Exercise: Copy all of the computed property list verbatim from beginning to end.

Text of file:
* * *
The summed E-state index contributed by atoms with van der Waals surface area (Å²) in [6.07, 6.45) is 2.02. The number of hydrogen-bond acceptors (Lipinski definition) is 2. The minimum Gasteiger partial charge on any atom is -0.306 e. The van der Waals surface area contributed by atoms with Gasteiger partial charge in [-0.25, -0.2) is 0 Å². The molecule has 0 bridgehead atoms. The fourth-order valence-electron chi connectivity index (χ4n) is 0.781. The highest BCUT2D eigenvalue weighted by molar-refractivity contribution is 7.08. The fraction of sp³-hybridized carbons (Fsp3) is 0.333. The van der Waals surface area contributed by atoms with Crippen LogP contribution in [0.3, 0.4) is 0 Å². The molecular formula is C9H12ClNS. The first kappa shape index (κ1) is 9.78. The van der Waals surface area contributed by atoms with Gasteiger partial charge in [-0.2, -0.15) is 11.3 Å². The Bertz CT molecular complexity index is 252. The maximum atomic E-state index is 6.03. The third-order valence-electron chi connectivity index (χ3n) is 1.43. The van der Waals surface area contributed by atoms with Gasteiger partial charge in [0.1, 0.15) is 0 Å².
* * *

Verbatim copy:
The summed E-state index contributed by atoms with van der Waals surface area (Å²) in [6.07, 6.45) is 2.02. The number of hydrogen-bond acceptors (Lipinski definition) is 2. The minimum Gasteiger partial charge on any atom is -0.306 e. The van der Waals surface area contributed by atoms with Gasteiger partial charge in [-0.25, -0.2) is 0 Å². The molecule has 0 bridgehead atoms. The fourth-order valence-electron chi connectivity index (χ4n) is 0.781. The highest BCUT2D eigenvalue weighted by molar-refractivity contribution is 7.08. The fraction of sp³-hybridized carbons (Fsp3) is 0.333. The van der Waals surface area contributed by atoms with Crippen LogP contribution in [0.3, 0.4) is 0 Å². The molecular formula is C9H12ClNS. The first kappa shape index (κ1) is 9.78. The van der Waals surface area contributed by atoms with Gasteiger partial charge in [-0.2, -0.15) is 11.3 Å². The Bertz CT molecular complexity index is 252. The maximum atomic E-state index is 6.03. The third-order valence-electron chi connectivity index (χ3n) is 1.43. The van der Waals surface area contributed by atoms with Gasteiger partial charge in [0.1, 0.15) is 0 Å².